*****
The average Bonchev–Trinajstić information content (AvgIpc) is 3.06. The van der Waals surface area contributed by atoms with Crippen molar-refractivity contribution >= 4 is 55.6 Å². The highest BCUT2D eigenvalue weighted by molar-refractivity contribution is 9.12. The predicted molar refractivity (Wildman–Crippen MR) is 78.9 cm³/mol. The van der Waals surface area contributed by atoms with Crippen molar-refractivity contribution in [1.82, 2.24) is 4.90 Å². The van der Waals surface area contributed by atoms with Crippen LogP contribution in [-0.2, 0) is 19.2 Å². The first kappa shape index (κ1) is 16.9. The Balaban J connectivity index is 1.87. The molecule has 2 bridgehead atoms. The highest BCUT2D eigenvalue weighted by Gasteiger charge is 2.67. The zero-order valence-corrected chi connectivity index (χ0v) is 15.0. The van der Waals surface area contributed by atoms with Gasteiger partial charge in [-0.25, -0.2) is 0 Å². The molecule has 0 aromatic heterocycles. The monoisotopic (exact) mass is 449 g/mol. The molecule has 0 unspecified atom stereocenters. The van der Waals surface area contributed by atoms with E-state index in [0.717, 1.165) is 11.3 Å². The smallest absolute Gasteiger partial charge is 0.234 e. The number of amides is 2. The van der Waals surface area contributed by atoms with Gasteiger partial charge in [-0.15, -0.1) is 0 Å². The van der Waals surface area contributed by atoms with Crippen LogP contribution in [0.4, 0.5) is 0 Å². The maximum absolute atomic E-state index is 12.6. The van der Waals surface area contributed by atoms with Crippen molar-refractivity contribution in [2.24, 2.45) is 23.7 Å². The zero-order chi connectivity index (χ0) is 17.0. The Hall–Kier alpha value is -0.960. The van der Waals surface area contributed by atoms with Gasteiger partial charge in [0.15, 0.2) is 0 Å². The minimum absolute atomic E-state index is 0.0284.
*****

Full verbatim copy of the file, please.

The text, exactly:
The average Bonchev–Trinajstić information content (AvgIpc) is 3.06. The van der Waals surface area contributed by atoms with Crippen molar-refractivity contribution >= 4 is 55.6 Å². The highest BCUT2D eigenvalue weighted by molar-refractivity contribution is 9.12. The predicted molar refractivity (Wildman–Crippen MR) is 78.9 cm³/mol. The van der Waals surface area contributed by atoms with Crippen molar-refractivity contribution in [1.82, 2.24) is 4.90 Å². The van der Waals surface area contributed by atoms with Crippen LogP contribution in [-0.2, 0) is 19.2 Å². The first kappa shape index (κ1) is 16.9. The Balaban J connectivity index is 1.87. The molecule has 2 bridgehead atoms. The highest BCUT2D eigenvalue weighted by Gasteiger charge is 2.67. The zero-order valence-corrected chi connectivity index (χ0v) is 15.0. The van der Waals surface area contributed by atoms with Gasteiger partial charge in [-0.25, -0.2) is 0 Å². The molecule has 0 aromatic heterocycles. The monoisotopic (exact) mass is 449 g/mol. The molecule has 0 unspecified atom stereocenters. The van der Waals surface area contributed by atoms with E-state index in [0.717, 1.165) is 11.3 Å². The smallest absolute Gasteiger partial charge is 0.234 e. The number of amides is 2. The van der Waals surface area contributed by atoms with Gasteiger partial charge in [-0.15, -0.1) is 0 Å². The van der Waals surface area contributed by atoms with Crippen LogP contribution in [0.4, 0.5) is 0 Å². The maximum absolute atomic E-state index is 12.6. The van der Waals surface area contributed by atoms with Crippen molar-refractivity contribution in [2.24, 2.45) is 23.7 Å². The zero-order chi connectivity index (χ0) is 17.0. The Hall–Kier alpha value is -0.960. The van der Waals surface area contributed by atoms with Gasteiger partial charge in [0.15, 0.2) is 0 Å². The minimum absolute atomic E-state index is 0.0284.